Set Texts/Required Reading

A reader with seminal material will be provided at the beginning of the semester.

Registration

There will be a list at the door of my office (Rh 39, room 214). Please register there.

 
Blockseminar
Doctoral Colloquium, Doktoranden- und Postdoc-Ausbildung
jeweils 9:00 - 16:30
2/Rh23/
233 oder 022

Meetings will be arranged in due course.

Content: This course aims to provide support for post-graduate students who are developing their dissertation ideas and first draft outlines. The focus of this seminar will be on research in English Literature (including close readings of secondary theoretical texts and primary texts, but also the students’ own written work). Post-graduate candidates who engage in interdisciplinary approaches and topics beyond English Literature are most welcome to participate to enhance the group’s interdisciplinary awareness.

Objectives: This seminar will also offer special supervision through individual counseling. Moreover, the seminar will support doctoral and post-doctoral candidates on a professional level, especially with regard to topics such as scholarly writing for publication, pedagogic issues of teaching at university level, as well as information on how to apply for positions in the job market. In addition, support to present their work at (international) conferences will be given, as well as information on careers and funding support for scholarship applications and opportunities for gaining key supplementary qualifications (in cooperation with the Forschungsakademie TUC).

Prerequisites: Participants must have completed a Magister, Master or Doctoral thesis graded at least 2,0.

 

Dr. Eike Kronshage

 
Seminar
Theories and Methods
Tue., 15:30-17:15
2/N005

Content:

This course provides an accessible introduction to the theories and methods in literary studies and its four pillars: author, text, reader, and context. We will engage in critical investigations of six influential theoretical and methodological approaches in our field: Marxism, Formalism and New Criticism, Psychoanalysis, Gender and Queer Theory, Postcolonial Studies, and Digital Humanities. For each of these six areas, there will be a discussion of a seminal theoretical text in the first week, followed by a hands-on session in the second week, in which we will use the theoretical/methodological framework to analyze a given literary text (a poem or a short story).

Objectives

Like all scientists, scholars of literature need methods in order to engage with their objects of study (i.e. literary texts). The methods and theories presented in this seminar will enable students to see the world (hopefully, not only the literary world) from more than just the handful of perspectives they have hitherto experienced.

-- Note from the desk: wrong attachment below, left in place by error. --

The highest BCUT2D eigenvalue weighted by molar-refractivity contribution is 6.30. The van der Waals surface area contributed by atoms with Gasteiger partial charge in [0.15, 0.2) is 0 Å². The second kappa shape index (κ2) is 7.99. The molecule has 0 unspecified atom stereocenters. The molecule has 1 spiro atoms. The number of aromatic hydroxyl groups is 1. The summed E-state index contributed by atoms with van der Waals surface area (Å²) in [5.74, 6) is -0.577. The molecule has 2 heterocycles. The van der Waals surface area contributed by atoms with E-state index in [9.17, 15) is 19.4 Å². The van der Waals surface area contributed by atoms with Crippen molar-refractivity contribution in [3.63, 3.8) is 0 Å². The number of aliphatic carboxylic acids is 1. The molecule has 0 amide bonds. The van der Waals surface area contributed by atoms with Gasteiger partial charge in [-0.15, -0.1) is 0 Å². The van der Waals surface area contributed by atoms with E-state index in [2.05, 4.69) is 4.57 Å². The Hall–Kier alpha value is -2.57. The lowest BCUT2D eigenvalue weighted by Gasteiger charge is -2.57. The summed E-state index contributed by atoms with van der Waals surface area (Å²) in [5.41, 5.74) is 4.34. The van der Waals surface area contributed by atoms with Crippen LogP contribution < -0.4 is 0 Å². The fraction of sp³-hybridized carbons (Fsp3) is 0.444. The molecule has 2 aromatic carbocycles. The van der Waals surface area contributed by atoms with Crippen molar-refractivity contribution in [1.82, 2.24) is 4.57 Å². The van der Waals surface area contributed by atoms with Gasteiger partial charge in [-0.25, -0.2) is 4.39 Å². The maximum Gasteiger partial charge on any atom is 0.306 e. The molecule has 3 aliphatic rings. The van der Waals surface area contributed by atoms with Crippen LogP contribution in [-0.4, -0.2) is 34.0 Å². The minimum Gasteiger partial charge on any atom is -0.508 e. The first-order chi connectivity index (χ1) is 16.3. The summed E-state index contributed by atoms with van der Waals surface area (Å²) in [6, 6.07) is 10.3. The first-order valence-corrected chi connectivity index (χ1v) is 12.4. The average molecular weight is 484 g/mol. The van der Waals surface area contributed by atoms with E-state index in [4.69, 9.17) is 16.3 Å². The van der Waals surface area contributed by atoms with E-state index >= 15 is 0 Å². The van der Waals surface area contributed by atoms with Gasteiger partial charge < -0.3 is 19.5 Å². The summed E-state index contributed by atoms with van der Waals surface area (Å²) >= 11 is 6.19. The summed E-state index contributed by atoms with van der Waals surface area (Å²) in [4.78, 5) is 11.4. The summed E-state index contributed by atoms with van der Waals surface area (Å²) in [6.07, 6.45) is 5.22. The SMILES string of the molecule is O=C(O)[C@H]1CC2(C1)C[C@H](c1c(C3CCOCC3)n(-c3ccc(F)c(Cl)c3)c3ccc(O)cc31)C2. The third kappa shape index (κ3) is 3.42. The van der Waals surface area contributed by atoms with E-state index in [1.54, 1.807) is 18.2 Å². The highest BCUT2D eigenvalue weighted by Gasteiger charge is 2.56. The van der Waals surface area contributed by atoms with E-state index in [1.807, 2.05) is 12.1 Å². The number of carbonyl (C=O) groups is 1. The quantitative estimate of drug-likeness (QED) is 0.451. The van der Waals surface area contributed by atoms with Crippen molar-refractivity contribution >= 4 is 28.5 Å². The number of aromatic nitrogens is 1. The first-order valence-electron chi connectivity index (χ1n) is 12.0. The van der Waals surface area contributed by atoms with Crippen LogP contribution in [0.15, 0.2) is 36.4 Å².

Prerequisites

Successful completion of the “Introduction to the Study of Literatures in English” (does not apply to visiting students). You are required carefully to study alternately a complex theoretical text and a short literary text (a poem, a collection of poems, a short story) from week to week (which results in a high reading load).

Requirements for credits

1: Active and regular participation, which includes the reading of all literary and scholarly texts on the syllabus.

2: There will be six group work sessions and you must successfully participate in at least four of them (PVL).

3: Term paper (PL).

Set Texts/Required Reading

A reader with seminal material will be provided at the beginning of the semester.

Tutorial

The course will be accompanied by a 90-minute weekly tutorial. Attendance is strongly recommended. Time and venue will be announced at the first meeting.

Registration

By e-mail: eike.kronshage@phil.tu-chemnitz.de.

Required information: Name, semester, student ID, and status (e.g. ERASMUS).

 
Seminar
Imperial Adventure Fiction
Tue. 17:15 - 18:45
2/N005

Content

Victorian and Edwardian fiction contained “the promise of empire” (Dryden). It invited its readers to ‘visit’ exotic locations, to experience exciting adventures, and to indulge in diverse forms of escapism – all with a patriotic frame of mind. As such, the imperial adventure novel reveals the Victorian and Edwardian fascination with the far reaches of the British Empire as a testing site of the (usually male) British hero’s physical and mental strength, as well of his (supposed) moral superiority. The genre prospered especially in the last decades of the nineteenth- and the first of the twentieth century. Its immense popularity is indicated by the circumstance that its formulaic structures were soon subverted by writers like Joseph Conrad.

We are going to read four novels from that time, H. Rider Haggard’s “genre founding” novel King Solomon’s Mines (1885), Anthony Hope’s fast-paced The Prisoner of Zenda (1894), and Edgar Wallace’s Sanders of the River (1911). As an example of genre subversion, we will be discussing Joseph Conrad’s debut novel, Almayer’s Folly (1895). Our discussion will conclude with Steven Spielberg’s Indiana Jones and the Raiders of the Lost Ark, a film that is, in many ways, the spiritual successor of Haggard’s Allan Quatermain.

Objectives